Mucho Gusto And Other Ways To Say “Nice To Meet You”
When you first meet someone, what would you say? It is essential for any English learner that he or she can exchange greetings with other people when they first meet. After all, the first impressions are highly valued, especially when you apply for a job, meet a business partner or meet your beloved friends.
Like other situations, you can use both formal and informal English when you want to greet someone. It can be as common as “Nice to meet you” or as formal as “It is a pleasure” meeting you. But have you ever heard of the phrase “mucho gusto”? Of if you heard about it but don’t know what it is?
In both cases, let’s learn about this interesting phrase.
What is “Mucho Gusto”?
Mucho Gusto is a Spanish phrase. It can be translated as “Nice to meet you”. In Costa Rica, this phrase is also mean “My pleasure” or “You are welcome”.
- So if you greet someone, you would say “Mucho gusto” (meaning Nice to meet you)
- In case you want to reply when someone thanks you for your help, you can also say “Mucho gusto” (meaning You are welcome)
- If you say this phrase to an English speaker in an English speaking context, it is an informal form of greeting.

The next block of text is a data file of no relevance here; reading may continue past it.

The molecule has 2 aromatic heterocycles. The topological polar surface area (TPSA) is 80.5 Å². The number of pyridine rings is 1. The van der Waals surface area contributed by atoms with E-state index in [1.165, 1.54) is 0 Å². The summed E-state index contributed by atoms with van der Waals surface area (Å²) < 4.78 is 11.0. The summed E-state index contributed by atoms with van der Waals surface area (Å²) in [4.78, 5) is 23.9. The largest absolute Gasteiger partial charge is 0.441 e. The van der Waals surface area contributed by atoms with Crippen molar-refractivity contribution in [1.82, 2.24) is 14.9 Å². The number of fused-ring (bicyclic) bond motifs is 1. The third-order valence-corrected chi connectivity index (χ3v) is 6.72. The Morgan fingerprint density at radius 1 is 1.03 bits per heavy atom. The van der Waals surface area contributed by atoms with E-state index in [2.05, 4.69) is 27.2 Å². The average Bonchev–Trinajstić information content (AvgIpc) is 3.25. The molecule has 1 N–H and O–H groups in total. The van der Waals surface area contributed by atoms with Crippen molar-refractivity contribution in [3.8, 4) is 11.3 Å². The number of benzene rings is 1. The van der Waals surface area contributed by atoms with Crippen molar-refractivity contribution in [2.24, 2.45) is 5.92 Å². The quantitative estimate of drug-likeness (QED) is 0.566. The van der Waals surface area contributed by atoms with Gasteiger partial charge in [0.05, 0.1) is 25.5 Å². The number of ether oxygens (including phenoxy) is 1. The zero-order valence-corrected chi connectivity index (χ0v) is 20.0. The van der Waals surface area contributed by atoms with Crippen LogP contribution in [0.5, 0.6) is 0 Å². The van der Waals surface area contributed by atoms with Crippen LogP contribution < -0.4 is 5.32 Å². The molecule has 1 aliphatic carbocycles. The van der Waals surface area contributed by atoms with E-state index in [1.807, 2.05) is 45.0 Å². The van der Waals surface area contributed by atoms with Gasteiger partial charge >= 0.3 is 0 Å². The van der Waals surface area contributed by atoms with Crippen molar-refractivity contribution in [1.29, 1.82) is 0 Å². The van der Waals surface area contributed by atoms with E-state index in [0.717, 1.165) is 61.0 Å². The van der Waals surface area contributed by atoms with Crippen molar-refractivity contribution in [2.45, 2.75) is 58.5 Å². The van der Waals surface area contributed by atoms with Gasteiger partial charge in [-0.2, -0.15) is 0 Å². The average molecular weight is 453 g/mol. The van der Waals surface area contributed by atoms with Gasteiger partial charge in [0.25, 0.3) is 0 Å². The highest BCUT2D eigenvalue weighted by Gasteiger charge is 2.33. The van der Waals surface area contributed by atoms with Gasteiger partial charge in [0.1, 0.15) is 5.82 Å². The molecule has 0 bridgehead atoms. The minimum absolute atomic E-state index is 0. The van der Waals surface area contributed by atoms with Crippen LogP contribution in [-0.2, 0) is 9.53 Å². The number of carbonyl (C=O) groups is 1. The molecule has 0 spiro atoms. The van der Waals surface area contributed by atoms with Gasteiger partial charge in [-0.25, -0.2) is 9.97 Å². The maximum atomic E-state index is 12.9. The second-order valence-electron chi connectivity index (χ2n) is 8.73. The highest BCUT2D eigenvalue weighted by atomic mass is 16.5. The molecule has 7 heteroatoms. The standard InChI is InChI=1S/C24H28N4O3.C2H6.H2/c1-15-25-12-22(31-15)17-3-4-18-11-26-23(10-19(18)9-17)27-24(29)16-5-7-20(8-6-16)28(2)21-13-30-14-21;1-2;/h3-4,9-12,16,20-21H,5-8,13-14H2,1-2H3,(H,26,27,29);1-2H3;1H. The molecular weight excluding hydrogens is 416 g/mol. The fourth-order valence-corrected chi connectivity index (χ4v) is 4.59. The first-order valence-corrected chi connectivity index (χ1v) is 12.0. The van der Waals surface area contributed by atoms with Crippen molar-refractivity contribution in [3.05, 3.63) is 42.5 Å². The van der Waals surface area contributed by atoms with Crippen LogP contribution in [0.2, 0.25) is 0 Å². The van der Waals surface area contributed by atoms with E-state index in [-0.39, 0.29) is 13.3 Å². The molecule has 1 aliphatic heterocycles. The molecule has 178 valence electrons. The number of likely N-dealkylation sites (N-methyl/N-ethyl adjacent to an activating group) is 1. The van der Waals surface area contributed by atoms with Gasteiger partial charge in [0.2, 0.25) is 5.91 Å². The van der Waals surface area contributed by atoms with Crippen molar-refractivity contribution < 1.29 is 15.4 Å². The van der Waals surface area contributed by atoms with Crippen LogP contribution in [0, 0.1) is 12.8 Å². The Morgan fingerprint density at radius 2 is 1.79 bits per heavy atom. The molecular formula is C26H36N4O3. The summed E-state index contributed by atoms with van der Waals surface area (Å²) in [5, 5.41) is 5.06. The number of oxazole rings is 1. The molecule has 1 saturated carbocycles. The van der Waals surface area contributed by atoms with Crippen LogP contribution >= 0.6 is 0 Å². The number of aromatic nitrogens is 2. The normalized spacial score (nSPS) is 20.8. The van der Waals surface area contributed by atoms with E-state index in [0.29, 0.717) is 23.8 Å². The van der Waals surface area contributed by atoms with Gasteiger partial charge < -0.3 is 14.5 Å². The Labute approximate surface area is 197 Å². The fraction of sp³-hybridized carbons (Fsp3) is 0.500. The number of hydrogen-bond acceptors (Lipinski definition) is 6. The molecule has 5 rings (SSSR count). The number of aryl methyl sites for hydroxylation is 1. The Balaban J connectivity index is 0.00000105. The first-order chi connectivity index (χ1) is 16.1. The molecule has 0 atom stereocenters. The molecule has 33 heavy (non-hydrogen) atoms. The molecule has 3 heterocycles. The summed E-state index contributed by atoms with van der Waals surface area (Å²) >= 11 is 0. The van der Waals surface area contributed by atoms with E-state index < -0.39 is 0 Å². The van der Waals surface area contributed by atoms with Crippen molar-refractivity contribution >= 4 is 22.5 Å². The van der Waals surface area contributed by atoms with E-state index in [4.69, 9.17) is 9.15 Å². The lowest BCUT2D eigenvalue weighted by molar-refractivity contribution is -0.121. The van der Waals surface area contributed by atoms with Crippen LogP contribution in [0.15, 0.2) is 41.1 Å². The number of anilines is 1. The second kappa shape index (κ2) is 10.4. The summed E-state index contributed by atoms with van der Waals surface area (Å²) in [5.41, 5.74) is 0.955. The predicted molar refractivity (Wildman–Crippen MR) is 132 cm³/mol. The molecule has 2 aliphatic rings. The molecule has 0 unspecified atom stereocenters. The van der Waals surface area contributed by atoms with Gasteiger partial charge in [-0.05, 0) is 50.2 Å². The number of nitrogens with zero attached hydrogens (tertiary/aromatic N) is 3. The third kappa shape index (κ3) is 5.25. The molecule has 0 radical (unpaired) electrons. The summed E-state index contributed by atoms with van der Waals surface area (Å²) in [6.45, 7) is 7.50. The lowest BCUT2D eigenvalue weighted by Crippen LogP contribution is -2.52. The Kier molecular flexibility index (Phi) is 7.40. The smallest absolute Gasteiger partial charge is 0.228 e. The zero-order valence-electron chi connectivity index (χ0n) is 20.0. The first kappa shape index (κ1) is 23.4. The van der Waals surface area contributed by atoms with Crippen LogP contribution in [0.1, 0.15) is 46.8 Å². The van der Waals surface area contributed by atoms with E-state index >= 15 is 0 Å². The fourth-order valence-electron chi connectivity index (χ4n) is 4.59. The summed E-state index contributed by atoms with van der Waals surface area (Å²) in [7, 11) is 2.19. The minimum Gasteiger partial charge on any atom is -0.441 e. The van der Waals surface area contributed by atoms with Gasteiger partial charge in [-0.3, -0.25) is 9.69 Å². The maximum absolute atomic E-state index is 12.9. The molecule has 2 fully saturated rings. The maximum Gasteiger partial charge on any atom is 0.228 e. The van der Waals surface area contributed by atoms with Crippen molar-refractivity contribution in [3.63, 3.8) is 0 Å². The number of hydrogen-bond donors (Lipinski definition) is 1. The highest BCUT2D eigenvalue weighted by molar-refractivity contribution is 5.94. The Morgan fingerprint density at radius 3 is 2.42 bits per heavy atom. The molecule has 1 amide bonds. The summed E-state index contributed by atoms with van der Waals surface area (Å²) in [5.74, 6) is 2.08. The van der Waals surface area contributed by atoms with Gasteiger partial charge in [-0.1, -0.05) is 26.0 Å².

How to response to “Mucho Gusto”?
If you want to play along and reply to this greeting in Spanish, you can use:
- Encantado = Pleased to meet you
- Es Un Placer = It is a pleasure (meeting you)
- Igualmente =Same here
Other ways to say “Nice To Meet You”:
Here are some other English phrases that you can use if you want to greet someone for the first time
- It is my pleasure meeting you.
- I am pleased to meet you.
- The phrase “It has been a pleasure meeting you” can be used at the end of the meeting.
- I am delighted to know/ meet you.
- Bullet Point 2
- Nice/ Glad to meet you.
- Good to know you.
- It is lovely seeing/ meeting you.
If you haven’t seen other people for a long time, you would say:
- Long time no see.
- Great seeing you again.
Hope that this small article helps to explain what “Mucho Gusto” is. This is a very common expression in Spanish and you would hear it a lot when you go traveling to a Spanish speaking country. You can also use this term when you want to greet an English speaker in an informal and friendly way. Or if you want to watch their confused face, maybe?